ATHENS, Greece – Fourteen people have been charged with fraud in Greece in a major investigation into a non-profit group that organized a series of environmental conferences on cruise ships attended by religious leaders and renowned experts.
Police and judicial authorities said Friday that 10 former executives of the now-disbanded Greek-based organization "Cycle of Patmos" and four of the suspects' relatives were charged with multiple counts of fraud and money laundering after €3 million ($4 million) was not accounted for in the group's financial records.
The group received state funding from Greece, and organized a series of major environmental events from the Arctic to the Mississippi, between 1997 and 2009, under an environmental interfaith initiative led by Ecumenical Patriarch Bartholomew I, the Istanbul, Turkey-based spiritual leader of the world's 250 million Orthodox Christians.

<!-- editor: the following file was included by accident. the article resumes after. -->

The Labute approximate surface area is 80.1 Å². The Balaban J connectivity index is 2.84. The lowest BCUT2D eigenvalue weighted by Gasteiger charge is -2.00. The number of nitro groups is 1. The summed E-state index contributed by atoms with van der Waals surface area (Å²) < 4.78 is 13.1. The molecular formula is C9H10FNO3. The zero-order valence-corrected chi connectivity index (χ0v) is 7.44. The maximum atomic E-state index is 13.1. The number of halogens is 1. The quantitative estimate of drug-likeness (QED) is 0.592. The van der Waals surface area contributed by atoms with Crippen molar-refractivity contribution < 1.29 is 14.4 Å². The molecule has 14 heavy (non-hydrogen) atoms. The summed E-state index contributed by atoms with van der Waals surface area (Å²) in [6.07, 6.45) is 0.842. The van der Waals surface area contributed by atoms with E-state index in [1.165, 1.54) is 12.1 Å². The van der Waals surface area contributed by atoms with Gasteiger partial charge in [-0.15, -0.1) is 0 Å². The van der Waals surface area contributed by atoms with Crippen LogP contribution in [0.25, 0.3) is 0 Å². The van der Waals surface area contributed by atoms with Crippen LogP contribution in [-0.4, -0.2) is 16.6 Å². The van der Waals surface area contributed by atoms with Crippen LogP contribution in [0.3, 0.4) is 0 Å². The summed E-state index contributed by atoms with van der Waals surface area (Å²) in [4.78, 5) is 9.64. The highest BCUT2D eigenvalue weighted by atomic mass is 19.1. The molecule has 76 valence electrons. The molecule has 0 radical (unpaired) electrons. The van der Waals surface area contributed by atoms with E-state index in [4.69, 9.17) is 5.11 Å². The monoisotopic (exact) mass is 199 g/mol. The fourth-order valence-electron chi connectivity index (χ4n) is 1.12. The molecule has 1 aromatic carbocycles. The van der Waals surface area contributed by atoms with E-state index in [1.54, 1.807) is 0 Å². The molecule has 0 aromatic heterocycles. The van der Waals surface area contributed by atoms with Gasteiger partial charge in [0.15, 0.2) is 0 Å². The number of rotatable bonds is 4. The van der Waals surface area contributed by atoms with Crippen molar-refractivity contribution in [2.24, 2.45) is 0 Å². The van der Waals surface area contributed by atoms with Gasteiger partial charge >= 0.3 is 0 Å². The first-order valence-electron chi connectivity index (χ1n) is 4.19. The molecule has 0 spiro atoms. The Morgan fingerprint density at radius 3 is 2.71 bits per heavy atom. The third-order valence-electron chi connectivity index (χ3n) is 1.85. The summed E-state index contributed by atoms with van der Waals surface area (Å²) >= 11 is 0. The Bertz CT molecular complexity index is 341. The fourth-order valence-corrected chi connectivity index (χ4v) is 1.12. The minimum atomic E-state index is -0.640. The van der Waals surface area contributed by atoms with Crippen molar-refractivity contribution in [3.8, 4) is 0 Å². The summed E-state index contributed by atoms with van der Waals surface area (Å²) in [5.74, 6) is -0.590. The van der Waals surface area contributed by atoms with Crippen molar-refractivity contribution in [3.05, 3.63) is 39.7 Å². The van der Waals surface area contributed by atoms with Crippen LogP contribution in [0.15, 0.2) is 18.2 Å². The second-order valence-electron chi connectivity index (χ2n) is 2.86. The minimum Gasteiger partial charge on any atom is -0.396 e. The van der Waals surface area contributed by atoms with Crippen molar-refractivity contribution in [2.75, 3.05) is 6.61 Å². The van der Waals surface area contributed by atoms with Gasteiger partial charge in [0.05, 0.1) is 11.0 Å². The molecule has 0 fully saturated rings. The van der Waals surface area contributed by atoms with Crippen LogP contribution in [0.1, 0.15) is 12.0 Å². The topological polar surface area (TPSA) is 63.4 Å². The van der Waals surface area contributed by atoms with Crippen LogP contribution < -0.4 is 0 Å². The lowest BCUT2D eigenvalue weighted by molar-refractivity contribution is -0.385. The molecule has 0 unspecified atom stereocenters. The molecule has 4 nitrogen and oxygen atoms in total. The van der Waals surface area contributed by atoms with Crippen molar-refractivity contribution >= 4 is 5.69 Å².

The conferences attended by high-profile groups of religious leaders, scientists and activists served as a platform for dialogue between the Orthodox and Catholic Churches who agreed to work together on environmental issues a decade ago.
Police on Friday did not identify the 14 suspects.
"Sums of money were transferred from the bank account of the non-governmental organization to accounts of its members for the payment of personal loans, the operation of off-shore companies and property refurbishment," police said in a statement.
It said the suspects also allegedly charged the organizations with bogus and personal expenses, used its facilities as private property, and assigned projects to close associates without holding tenders.
A prosecutor heading the investigation recommended that further judicial action be taken to seize property owned by the suspects if they are convicted.